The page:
When Your Niche Is Nowhere

By Kaela Anderson
Photographed by Jacqueline DeVore

This article has been adapted for the web from our Outsider Issue.


When I applied to various colleges and universities across the United States my senior year of high school, I had three goals for my college experience. I wanted to be in a city, I wanted to travel, and I wanted to be in a diverse environment. Receiving my invitation to N.U.in and the eventual stay on Boston’s campus, my first two wishes were quickly granted.

Unfortunately, my final wish has not been granted. Since being here, the harsh realities of the lack of African American representation in higher education have set in. Instead of admiring the beauty Northeastern possesses, I constantly find myself scrutinizing the student body. In my classrooms, at the gym, around campus, I find myself searching for any kind of evidence that proves my third wish will eventually come true.


Despite Northeastern’s size and prestige, its admissions website says only six percent of African American students enrolled in their undergraduate program. This means that, in my lecture of 150 students, I can count on two hands the number of African American students in the room each class. As for my smaller classes, I am usually the only African American student in the room.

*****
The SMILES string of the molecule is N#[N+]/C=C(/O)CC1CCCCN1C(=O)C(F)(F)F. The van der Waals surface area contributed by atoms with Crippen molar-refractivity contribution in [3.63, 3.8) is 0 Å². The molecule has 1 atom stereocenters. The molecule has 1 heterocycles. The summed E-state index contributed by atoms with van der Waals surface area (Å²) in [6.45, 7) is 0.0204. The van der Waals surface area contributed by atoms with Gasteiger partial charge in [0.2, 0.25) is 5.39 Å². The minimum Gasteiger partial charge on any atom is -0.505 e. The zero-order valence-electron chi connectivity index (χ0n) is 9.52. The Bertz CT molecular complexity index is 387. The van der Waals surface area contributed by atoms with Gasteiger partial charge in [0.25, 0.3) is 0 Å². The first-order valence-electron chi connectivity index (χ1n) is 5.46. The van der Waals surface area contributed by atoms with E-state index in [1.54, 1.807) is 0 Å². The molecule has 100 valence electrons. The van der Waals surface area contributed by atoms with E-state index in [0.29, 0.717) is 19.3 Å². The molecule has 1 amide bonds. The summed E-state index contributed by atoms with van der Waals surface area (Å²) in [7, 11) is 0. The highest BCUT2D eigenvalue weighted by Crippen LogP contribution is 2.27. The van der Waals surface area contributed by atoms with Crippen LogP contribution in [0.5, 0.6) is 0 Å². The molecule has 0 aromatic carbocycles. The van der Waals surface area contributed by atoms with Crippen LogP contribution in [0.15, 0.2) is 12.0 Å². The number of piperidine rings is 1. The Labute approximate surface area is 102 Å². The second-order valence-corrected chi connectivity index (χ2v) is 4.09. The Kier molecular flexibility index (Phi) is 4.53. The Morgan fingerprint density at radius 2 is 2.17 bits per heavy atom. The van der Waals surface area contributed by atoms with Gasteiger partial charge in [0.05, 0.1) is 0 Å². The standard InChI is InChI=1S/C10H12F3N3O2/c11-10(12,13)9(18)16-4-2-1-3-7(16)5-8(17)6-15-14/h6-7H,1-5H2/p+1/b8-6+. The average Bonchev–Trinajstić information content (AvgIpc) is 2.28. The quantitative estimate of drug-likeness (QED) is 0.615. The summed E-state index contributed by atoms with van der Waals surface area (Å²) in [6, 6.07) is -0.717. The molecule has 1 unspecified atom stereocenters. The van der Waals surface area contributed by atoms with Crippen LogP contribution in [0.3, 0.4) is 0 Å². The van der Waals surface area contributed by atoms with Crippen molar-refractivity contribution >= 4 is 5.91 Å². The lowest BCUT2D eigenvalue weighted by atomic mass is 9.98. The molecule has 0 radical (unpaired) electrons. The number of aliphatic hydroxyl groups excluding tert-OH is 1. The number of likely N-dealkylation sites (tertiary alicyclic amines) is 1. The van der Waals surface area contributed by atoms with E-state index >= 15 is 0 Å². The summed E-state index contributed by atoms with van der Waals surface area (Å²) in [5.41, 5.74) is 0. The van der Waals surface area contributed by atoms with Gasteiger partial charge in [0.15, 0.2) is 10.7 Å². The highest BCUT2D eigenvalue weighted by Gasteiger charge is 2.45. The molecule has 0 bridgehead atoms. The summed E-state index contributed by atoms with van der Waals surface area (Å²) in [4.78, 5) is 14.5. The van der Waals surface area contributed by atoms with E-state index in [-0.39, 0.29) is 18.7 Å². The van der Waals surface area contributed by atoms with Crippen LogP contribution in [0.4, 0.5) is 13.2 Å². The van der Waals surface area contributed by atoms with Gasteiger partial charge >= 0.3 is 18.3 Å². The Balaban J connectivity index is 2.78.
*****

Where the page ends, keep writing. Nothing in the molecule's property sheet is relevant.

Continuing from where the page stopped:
I suppose I could be proud of this, and see these statistics as some sort of triumph, but I don’t. And I never will. Considering that the census lists 13.3% of the population as African-American, Northeastern’s measly 6% reveals the apparent systematic faults of higher education in the United States. The lack of diversity at even a world-renowned institution like Northeastern suggests that it is not an isolated case. I am grateful to attend such an esteemed university, and the modern job market makes it imperative for my success that I receive an education. But being a part of a successful academic community that doesn’t make up for the lack of diversity in the classroom.


Northeastern prides itself on its “diverse” community, even highlighting its level of diversity for prospective students on its admissions website. The school alludes that it’s filled with a student body from all cultural and ethnic backgrounds - but housing students from across the globe does not make it an ethnically inclusive environment. During the winter club fair this past January, I scanned the event hall for clubs that I would be able to identify with. The only one I found was the Mixed Student Union, but even then, I have been reluctant to attend one of their meetings. Although I want to meet people who understand my experience as a woman of color in the Northeastern Community, I want it to be throughout the entire school, not just in one room. I don’t want to have just a place where I can go once a week to fill my void of diversity - it would just remind me of the one wish that hasn’t been ‘granted’ by this university.

Unfortunately, my wish for diversity within Northeastern is not unique. Students of color at colleges and universities across the nation are in the same shoes as me, with no one that understands their experiences to turn to in times of need. Six percent of African American undergraduate students is not enough. Students should never have to feel like an outcast in their community, and we desperately need this to change.